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Publication numberUS20060231949 A1
Publication typeApplication
Application numberUS 11/246,303
Publication dateOct 19, 2006
Filing dateOct 11, 2005
Priority dateApr 14, 2005
Also published asUS7215026
Publication number11246303, 246303, US 2006/0231949 A1, US 2006/231949 A1, US 20060231949 A1, US 20060231949A1, US 2006231949 A1, US 2006231949A1, US-A1-20060231949, US-A1-2006231949, US2006/0231949A1, US2006/231949A1, US20060231949 A1, US20060231949A1, US2006231949 A1, US2006231949A1
InventorsChang-Yong Park, Byung-Man Kim, Dong-Chun Lee, Yong-Hyun Kim, Kwang-Seop Kim, Dong-Woo Shin, Kwang-Ho Chun
Original AssigneeChang-Yong Park, Byung-Man Kim, Dong-Chun Lee, Yong-Hyun Kim, Kwang-Seop Kim, Dong-Woo Shin, Kwang-Ho Chun
Export CitationBiBTeX, EndNote, RefMan
External Links: USPTO, USPTO Assignment, Espacenet
Semiconductor module and method of forming a semiconductor module
US 20060231949 A1
Abstract
In one embodiment, a semiconductor module includes at least one semiconductor chip package, a board having functional pads and dummy pads, and at least one solder joint electrically connecting the semiconductor chip package and one of the functional pads of the board. Furthermore, at least one supporting solder bump is formed on one of the dummy pads and disposed under a portion of the semiconductor chip package. For example, the supporting solder bump may be disposed under a peripheral area of the semiconductor chip package.
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Claims(21)
1. A semiconductor module, comprising:
at least one semiconductor chip package;
a board having functional pads and dummy pads;
at least one solder joint electrically connecting the semiconductor chip package and one of the functional pads of the board; and
at least one supporting solder bump formed on one of the dummy pads and disposed under a portion of the semiconductor chip package.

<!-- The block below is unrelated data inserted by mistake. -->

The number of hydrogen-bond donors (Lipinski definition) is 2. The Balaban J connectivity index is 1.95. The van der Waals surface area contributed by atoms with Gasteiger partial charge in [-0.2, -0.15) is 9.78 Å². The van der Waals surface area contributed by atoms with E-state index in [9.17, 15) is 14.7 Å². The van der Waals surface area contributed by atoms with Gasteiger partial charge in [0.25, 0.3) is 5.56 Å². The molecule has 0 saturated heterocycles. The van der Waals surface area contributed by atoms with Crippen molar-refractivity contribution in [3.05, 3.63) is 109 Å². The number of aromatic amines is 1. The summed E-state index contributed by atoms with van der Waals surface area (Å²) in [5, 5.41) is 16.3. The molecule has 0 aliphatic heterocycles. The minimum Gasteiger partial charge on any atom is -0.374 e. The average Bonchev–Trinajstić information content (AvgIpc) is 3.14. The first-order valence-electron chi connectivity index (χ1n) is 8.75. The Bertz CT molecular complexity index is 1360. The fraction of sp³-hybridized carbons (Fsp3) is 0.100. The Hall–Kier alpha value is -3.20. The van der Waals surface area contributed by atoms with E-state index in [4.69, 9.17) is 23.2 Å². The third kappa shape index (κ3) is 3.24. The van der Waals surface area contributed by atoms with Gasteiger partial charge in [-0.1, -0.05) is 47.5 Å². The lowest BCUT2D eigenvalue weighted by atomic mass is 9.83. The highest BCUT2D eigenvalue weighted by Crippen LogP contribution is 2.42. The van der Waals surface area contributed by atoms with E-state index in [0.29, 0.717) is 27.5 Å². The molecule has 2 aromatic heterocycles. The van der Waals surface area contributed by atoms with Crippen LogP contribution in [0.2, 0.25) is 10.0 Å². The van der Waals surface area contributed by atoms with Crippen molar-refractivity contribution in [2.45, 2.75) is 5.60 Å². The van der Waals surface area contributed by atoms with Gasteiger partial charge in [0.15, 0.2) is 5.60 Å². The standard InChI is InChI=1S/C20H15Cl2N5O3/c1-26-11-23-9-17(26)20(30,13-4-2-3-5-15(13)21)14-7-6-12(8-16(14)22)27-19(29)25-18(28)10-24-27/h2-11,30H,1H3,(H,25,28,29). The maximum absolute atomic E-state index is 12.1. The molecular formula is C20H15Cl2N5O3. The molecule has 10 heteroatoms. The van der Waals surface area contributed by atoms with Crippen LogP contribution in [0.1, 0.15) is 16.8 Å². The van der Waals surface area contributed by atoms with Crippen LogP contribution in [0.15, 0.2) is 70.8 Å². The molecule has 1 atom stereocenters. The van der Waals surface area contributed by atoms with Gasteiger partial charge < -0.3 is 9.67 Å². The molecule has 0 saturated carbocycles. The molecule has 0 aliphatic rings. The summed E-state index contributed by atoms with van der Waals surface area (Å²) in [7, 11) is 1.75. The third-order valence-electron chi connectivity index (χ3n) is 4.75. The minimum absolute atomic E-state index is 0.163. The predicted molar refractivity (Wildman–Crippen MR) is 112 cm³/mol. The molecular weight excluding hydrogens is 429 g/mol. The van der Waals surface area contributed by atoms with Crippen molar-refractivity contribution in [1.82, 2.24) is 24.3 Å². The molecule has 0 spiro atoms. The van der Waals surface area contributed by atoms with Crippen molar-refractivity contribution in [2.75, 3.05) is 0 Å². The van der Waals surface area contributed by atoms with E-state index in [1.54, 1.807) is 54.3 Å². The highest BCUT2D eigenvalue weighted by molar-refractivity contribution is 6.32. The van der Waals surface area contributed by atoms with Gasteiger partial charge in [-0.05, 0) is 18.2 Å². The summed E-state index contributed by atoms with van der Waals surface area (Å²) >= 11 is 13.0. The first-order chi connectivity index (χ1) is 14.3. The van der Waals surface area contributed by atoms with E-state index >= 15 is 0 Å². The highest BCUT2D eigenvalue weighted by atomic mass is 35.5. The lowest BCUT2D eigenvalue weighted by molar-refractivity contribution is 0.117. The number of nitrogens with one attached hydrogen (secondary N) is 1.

2. The module of claim 1, wherein at least one of the dummy pads is disposed under a peripheral area of the semiconductor chip package.
3. The module of claim 1, wherein at least one of the dummy pads is disposed under a corner portion of the semiconductor chip package.
4. The module of claim 3, wherein at least two of the dummy pads are disposed under a same corner portion of the semiconductor chip package.
5. The module of claim 1, wherein the dummy pads are disposed under more than one corner of the semiconductor chip package.
6. The module of claim 1, wherein more than one dummy pad arrangement is formed on the board, each dummy pad arrangement corresponding to a different sized semiconductor chip package.
7. The module of claim 1, wherein the supporting solder bump is disposed under a peripheral area of the semiconductor chip package.
8. The module of claim 1, wherein the supporting solder bump is disposed under a corner portion of the semiconductor chip package.
9. The module of claim 8, wherein at least two supporting solder bumps are disposed under a same corner portion of the semiconductor chip package.
10. The module of claim 1, wherein the supporting solder bumps are disposed under more than one corner of the semiconductor chip package.
11. The module of claim 1, wherein more than one supporting solder bump arrangement is formed on the board, each supporting solder bump arrangement corresponding to a different sized semiconductor chip package.
12. The module of claim 1, wherein the supporting solder bump is disposed under the semiconductor chip package such that a gap exists between the semiconductor chip package and the supporting solder bump.
13. The module of claim 12, wherein the gaps is 10 um to 20 um.